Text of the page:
There is one clearly Scriptural remedy against rulers who abuse their authority: flight.  From the Exodus to David’s adventures mentioned above to Elijah’s sojurn in Phoenicia to Mary and Joseph’s flight back to Egypt, and then in Jesus’ instructions to flee the seige of Jerusalem, Peter’s supernaturally-aided escape from prison, and various escapades of Paul, running away from evil is always seen as legitimate.  (Almost always: Jeremiah records a prophetic warning not to flee from – or fight – the conquering Babylonians but rather surrender.)

In contrast, the favored American arguments, of throwing up law and legitimacy against usurping acts of the authorities, stands Scripturally on shakier ground.  In Biblical terms, the authority of a position seems to be personal and to come from having been put in a position of authority.  The odd rebellion is instigated at divine command, but the framing is that God is judging the ruler.  Allowing for a nation to have formally endorsed a rule “by the people”, it would seem that their representatives would still retain even abused authority until removed.

However, it is also the case that what the Reformed often call lesser magistrates are not bound to enforce unjust or unlawful commands from superiors.  Jonathan defended David against Saul; Ahab’s minister Obadiah protected the prophets; Agrippa would have freed Paul except for Paul’s own appeal to Caesar’s court itself.  In more modern terms, we might recognize this as the principle which has declared “just following orders” an insufficient excuse for immoral conduct.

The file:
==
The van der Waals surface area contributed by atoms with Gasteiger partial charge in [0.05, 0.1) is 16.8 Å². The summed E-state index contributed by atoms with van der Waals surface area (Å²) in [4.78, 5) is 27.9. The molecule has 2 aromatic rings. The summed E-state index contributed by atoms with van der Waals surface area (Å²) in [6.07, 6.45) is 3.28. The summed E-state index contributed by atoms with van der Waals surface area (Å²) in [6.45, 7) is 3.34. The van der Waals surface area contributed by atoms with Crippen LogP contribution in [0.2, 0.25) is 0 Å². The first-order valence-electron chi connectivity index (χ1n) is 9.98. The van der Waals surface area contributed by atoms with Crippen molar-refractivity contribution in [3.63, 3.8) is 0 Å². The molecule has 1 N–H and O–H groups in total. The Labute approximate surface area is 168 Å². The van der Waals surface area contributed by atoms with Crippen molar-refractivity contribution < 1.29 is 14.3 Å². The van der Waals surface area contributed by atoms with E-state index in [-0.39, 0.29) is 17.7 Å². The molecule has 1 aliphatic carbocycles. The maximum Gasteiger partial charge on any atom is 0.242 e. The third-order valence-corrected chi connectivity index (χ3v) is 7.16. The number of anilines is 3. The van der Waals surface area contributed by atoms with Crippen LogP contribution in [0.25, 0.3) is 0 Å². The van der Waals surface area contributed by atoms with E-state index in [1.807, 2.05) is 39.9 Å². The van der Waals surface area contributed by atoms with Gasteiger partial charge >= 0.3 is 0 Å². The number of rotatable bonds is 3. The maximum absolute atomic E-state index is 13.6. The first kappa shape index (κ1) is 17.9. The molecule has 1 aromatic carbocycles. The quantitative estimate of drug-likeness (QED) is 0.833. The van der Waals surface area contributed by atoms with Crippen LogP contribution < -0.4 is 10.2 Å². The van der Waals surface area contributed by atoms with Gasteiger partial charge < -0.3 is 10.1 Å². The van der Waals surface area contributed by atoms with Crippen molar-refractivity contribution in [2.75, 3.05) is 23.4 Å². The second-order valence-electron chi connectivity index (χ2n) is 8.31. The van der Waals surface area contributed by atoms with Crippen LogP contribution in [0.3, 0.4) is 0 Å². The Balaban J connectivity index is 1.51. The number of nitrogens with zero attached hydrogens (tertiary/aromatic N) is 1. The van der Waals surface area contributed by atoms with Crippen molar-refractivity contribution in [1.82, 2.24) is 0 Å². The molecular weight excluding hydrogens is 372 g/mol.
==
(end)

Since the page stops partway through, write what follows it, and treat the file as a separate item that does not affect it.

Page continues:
In many areas there is growing concern about abuse of authority, and thus how we are to respond.  We may find ourselves faced with a necessity to refuse unjust requirements – and then to flee or accept unjust retribution, which is persecution for righteousness’ sake that Christ says is a sign of promised blessing.  But the elements outlined above suggest active resistance – in contrast to this non-violent witness – is not the role of the private citizen acting on his own.  It is of course possible for subordinate authorities to fail to act; it is possible for subordinate authorities to resist improperly what are in fact just commands.  But I conclude that to identify legitimate resistance to tyranny, the Christian should look for movements being led by or at the very least cooperating with those other authorities which are given for our good in this world.